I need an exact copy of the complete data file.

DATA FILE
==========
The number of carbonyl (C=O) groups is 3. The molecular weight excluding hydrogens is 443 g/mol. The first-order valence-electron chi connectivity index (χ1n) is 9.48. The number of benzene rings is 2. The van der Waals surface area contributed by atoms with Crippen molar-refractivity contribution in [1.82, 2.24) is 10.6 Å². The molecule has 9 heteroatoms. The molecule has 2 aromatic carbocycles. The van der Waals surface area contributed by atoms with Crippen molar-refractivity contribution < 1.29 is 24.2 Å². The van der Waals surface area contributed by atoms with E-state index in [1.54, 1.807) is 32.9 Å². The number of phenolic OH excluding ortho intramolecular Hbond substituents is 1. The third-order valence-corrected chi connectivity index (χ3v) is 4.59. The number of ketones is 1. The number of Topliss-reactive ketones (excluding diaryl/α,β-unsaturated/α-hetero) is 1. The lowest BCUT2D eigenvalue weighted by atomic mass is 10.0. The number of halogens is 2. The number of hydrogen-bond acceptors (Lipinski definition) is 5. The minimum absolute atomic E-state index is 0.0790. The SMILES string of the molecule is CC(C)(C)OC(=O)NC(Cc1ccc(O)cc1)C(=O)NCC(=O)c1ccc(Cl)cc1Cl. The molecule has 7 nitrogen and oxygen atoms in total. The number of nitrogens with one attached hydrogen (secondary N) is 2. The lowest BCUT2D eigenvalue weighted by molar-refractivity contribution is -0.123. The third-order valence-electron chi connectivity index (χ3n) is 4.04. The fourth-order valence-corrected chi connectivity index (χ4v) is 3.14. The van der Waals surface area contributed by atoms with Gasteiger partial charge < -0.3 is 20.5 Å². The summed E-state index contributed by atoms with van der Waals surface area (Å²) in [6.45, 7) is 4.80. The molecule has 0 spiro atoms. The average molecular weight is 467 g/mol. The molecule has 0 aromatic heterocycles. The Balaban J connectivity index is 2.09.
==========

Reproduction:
The number of carbonyl (C=O) groups is 3. The molecular weight excluding hydrogens is 443 g/mol. The first-order valence-electron chi connectivity index (χ1n) is 9.48. The number of benzene rings is 2. The van der Waals surface area contributed by atoms with Crippen molar-refractivity contribution in [1.82, 2.24) is 10.6 Å². The molecule has 9 heteroatoms. The molecule has 2 aromatic carbocycles. The van der Waals surface area contributed by atoms with Crippen molar-refractivity contribution < 1.29 is 24.2 Å². The van der Waals surface area contributed by atoms with E-state index in [1.54, 1.807) is 32.9 Å². The number of phenolic OH excluding ortho intramolecular Hbond substituents is 1. The third-order valence-corrected chi connectivity index (χ3v) is 4.59. The number of ketones is 1. The number of Topliss-reactive ketones (excluding diaryl/α,β-unsaturated/α-hetero) is 1. The lowest BCUT2D eigenvalue weighted by atomic mass is 10.0. The number of halogens is 2. The number of hydrogen-bond acceptors (Lipinski definition) is 5. The minimum absolute atomic E-state index is 0.0790. The SMILES string of the molecule is CC(C)(C)OC(=O)NC(Cc1ccc(O)cc1)C(=O)NCC(=O)c1ccc(Cl)cc1Cl. The molecule has 7 nitrogen and oxygen atoms in total. The number of nitrogens with one attached hydrogen (secondary N) is 2. The lowest BCUT2D eigenvalue weighted by molar-refractivity contribution is -0.123. The third-order valence-electron chi connectivity index (χ3n) is 4.04. The fourth-order valence-corrected chi connectivity index (χ4v) is 3.14. The van der Waals surface area contributed by atoms with Gasteiger partial charge < -0.3 is 20.5 Å². The summed E-state index contributed by atoms with van der Waals surface area (Å²) in [6.45, 7) is 4.80. The molecule has 0 spiro atoms. The average molecular weight is 467 g/mol. The molecule has 0 aromatic heterocycles. The Balaban J connectivity index is 2.09.